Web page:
The new film Father Stu, about an unlikely priest and starring Mark Wahlberg in the title role, is not without controversy. Photo from Sony Pictures

Thank God Father Stu saw the light

  • May 5, 2022

The new film about a Montana priest, Father Stu, starring Mark Wahlberg and Mel Gibson, is ruffling some feathers. I’ve seen it, and didn’t think it was that controversial. Father Stu is based on the true story of a roughneck, smart-aleck, aimless young boxer who retires the gloves early and heads to Hollywood for a film career — only to discover God, the Church and his vocation to the priesthood through his new SoCal Catholic girlfriend.

My casual tweet recommending the film (and my judging it suitable for ages 13+, especially if male, even though rated “R”) garnered a strong engagement, registering both love and hate for the movie.

For me, the value of the film is that of conversion. Stu was a gritty, “real” personality before he knew God (he wasn’t even baptized), and just as gritty and real with God. Father Stu demonstrates beyond the shadow of a doubt that the God who gave us our basic personality doesn’t want to squelch it, no matter what our vocation turns out to be. God can work with any “type.” Any type can become better, can become holy. As the tagline states: “God wanted a fighter… and He found one.”

The reason I endorsed the film especially for males 13+ (despite the language), is that we rarely see much of a “muscular” Christianity — let alone a tough Catholicism — today. Not muscular in a kitschy, superficial way, but in that “never, never, never give up,” carrying-of-the-Cross, self-denial, narrow-road, imitation-of-Christ, brought-to-our-knees, virile-spirituality, deep-virtue kind of way. There’s also a dose of Theology of the Body (meaning: godly sexual wisdom). Stu can live without sex, but not without God.

Some of thumbs up for the film on Twitter were from fellow converts to Catholicism; people who were moved to tears; people who thought this was the best movie they’ve seen in years. The detractors objected to the frequent F-bombs and questioned whether we Catholics have become so inured to profanity that we accept it “like everyone else.” Others objected to one extremely short, but slightly “physical” scene of Father Stu and his ex-girlfriend. Two people claimed the real Father Stu had, in his past, had been a violent racist. (I need to do further research.)

This film, to me, isn’t so much about priesthood (with all its challenges, especially for someone coming from Stu’s background) — although many, I’m sure, are looking for heroic priest figures these days.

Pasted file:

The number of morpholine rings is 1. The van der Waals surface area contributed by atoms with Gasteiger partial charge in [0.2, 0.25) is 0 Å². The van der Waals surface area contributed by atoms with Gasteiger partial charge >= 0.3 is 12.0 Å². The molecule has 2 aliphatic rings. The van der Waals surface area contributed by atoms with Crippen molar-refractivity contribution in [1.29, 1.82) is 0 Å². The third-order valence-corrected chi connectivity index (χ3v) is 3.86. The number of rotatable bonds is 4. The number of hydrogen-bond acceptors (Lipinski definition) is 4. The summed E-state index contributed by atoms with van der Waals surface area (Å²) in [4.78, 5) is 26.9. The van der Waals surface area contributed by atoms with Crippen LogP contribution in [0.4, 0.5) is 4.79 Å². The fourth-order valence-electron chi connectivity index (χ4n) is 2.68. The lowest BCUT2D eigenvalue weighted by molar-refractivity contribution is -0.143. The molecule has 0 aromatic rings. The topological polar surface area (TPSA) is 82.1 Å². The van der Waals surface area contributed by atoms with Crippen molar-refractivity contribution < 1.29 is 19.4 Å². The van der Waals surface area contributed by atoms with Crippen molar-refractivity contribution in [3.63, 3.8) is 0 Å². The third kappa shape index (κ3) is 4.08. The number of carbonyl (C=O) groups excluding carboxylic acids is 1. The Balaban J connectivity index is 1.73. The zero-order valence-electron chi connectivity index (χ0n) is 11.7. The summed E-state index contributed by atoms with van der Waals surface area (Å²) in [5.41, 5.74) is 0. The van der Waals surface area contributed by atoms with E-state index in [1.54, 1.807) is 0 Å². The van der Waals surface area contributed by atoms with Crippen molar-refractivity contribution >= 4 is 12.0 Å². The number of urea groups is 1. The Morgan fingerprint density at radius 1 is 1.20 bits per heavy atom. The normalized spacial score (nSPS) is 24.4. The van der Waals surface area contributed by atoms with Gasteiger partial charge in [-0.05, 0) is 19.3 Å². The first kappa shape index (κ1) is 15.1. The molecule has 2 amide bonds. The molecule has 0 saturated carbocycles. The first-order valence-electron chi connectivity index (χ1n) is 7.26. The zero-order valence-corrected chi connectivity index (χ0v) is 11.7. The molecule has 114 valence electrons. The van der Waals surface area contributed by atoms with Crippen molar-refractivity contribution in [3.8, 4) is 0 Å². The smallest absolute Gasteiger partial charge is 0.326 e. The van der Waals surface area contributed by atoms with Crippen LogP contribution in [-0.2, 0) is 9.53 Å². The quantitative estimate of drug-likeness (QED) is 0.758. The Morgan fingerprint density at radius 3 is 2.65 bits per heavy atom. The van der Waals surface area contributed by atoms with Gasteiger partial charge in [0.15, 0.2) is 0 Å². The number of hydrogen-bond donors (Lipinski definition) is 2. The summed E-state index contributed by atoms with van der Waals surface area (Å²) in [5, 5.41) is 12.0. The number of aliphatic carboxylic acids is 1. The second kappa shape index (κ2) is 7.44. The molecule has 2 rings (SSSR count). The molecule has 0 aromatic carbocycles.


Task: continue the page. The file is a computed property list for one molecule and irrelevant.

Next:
We needn’t canonize Father Stu, but we can certainly learn a great deal from him. The two Confession scenes are quite heartwarming and reveal God’s gentle and merciful logic at play in the life of one who sincerely wants to do His will and mature in Christ. If you go to YouTube and check out some videos of the real Father Stu talking, he possesses that quality of someone unaffectedly wearing the love of God on their shoulder for all to see.

A truth I think we’re losing as a 2,000-year-old, sometimes tired, complacent Church is that the greatest sinners often make the greatest saints. Who doesn’t thrill to the contrast of 180-degree turnarounds? And isn’t this the dimension, the raison d’être of the whole enterprise that we should all be pursuing? As Paul VI said: “The Church exists in order to evangelize”… and baptize the nations, and make new disciples! And a big, added whoopdeedoo if that newborn Christian is also called to the altars!

I knew nothing about Father Stu (the man or the movie) before screening the film. As I got into the story, I thought I knew how it was going to play out, but there was an extremely unexpected twist that I thought would be resolved a very different way. The ending also took me by surprise, which is evidence of good filmmaking. The element of physical suffering and chronic illness adds another relatable layer to the worth of Father Stu.

Did this story scream to make it to the screen? (We were told in film school to interrogate our choicest ideas with: “So what?” “What difference will this film make?” “What will happen if this film is never made?”) Father Stu did not “necessarily” need to see the light of day, but it is a very unique glimpse into the wonders of grace.

(Sr. Burns, fsp, is a Daughter of St. Paul. She holds a Masters in Media Literacy Education and studied screenwriting at UCLA. Twitter: @srhelenaburns.)

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